In the book, The Bronze Bow, why did Daniel leave his village?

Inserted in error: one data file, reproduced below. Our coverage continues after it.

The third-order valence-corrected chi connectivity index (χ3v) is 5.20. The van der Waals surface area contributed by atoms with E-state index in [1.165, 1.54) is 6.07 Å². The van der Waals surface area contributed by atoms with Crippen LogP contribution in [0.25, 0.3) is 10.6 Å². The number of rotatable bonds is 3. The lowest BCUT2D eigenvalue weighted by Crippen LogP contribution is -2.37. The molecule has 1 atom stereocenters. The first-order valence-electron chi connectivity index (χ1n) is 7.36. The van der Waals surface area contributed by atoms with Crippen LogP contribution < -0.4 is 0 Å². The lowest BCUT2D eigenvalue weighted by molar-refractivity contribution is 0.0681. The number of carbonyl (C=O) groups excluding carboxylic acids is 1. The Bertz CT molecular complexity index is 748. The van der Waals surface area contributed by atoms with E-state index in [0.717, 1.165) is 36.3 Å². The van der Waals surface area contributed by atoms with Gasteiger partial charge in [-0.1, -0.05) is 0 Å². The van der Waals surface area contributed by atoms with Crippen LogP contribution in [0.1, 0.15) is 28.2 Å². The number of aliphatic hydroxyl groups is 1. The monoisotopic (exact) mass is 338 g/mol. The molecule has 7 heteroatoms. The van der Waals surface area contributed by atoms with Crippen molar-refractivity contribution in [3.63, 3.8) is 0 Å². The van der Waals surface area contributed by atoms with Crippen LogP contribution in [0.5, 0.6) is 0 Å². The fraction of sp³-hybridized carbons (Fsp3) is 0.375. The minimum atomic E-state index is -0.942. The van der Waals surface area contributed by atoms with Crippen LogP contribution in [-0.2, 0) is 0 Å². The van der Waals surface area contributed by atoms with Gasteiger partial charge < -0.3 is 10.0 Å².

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Daniel, the protagonist of The Bronze Bow, is living on a mountain in a camp with some bandits as the book opens. We know he hates the Romans and believes that Rosh, the head of the bandits, is the savior who will deliver the Jews from Roman rule. Later, in a flashback, we find out how Daniel came to live on the mountain and why he hates the Romans; both stem from the same events. Five years previous to the action of the book, Daniel's father was crucified by the Romans. Daniel's father was trying to rescue Daniel's uncle, who had been arrested by Romans for not paying taxes. As the uncle is being taken to the quarries by Roman troops, Daniel's father and some friends attempt a rescue, but it fails, and all those involved in the rebellion are crucified. Daniel's mother becomes ill from grief and dies shortly after. Now an orphan, Daniel is cared for only by his grandmother, who, for financial reasons, sells him as a slave for ten years to the village blacksmith. After serving only three years of his term, Daniel cannot stand it any longer--his owner is unkind and Daniel's hatred for Romans for destroying his family is consuming him. He runs away from his master and joins Rosh's band on the mountain, hoping to be part of a movement that will ultimately overcome the Romans so the Jews can at last be free.

 

 

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